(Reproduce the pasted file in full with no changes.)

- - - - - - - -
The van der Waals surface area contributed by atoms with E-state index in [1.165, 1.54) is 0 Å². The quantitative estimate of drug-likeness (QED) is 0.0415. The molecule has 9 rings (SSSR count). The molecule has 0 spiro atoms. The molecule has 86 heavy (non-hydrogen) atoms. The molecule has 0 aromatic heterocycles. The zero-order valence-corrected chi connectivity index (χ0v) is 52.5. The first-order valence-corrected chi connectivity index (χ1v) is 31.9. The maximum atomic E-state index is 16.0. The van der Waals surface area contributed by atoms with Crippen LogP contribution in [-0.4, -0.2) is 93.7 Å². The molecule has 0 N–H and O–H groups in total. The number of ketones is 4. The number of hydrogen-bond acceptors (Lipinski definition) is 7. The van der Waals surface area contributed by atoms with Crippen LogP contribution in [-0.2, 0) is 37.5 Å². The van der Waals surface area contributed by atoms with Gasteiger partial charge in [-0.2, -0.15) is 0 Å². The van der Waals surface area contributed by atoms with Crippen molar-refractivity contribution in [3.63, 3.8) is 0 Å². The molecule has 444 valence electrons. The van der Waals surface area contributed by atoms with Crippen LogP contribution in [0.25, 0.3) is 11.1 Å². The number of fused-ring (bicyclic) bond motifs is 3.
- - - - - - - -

The van der Waals surface area contributed by atoms with E-state index in [1.165, 1.54) is 0 Å². The quantitative estimate of drug-likeness (QED) is 0.0415. The molecule has 9 rings (SSSR count). The molecule has 0 spiro atoms. The molecule has 86 heavy (non-hydrogen) atoms. The molecule has 0 aromatic heterocycles. The zero-order valence-corrected chi connectivity index (χ0v) is 52.5. The first-order valence-corrected chi connectivity index (χ1v) is 31.9. The maximum atomic E-state index is 16.0. The van der Waals surface area contributed by atoms with Crippen LogP contribution in [-0.4, -0.2) is 93.7 Å². The molecule has 0 N–H and O–H groups in total. The number of ketones is 4. The number of hydrogen-bond acceptors (Lipinski definition) is 7. The van der Waals surface area contributed by atoms with Crippen LogP contribution in [-0.2, 0) is 37.5 Å². The van der Waals surface area contributed by atoms with Gasteiger partial charge in [-0.2, -0.15) is 0 Å². The van der Waals surface area contributed by atoms with Crippen molar-refractivity contribution in [3.63, 3.8) is 0 Å². The molecule has 444 valence electrons. The van der Waals surface area contributed by atoms with Crippen LogP contribution in [0.25, 0.3) is 11.1 Å². The number of fused-ring (bicyclic) bond motifs is 3.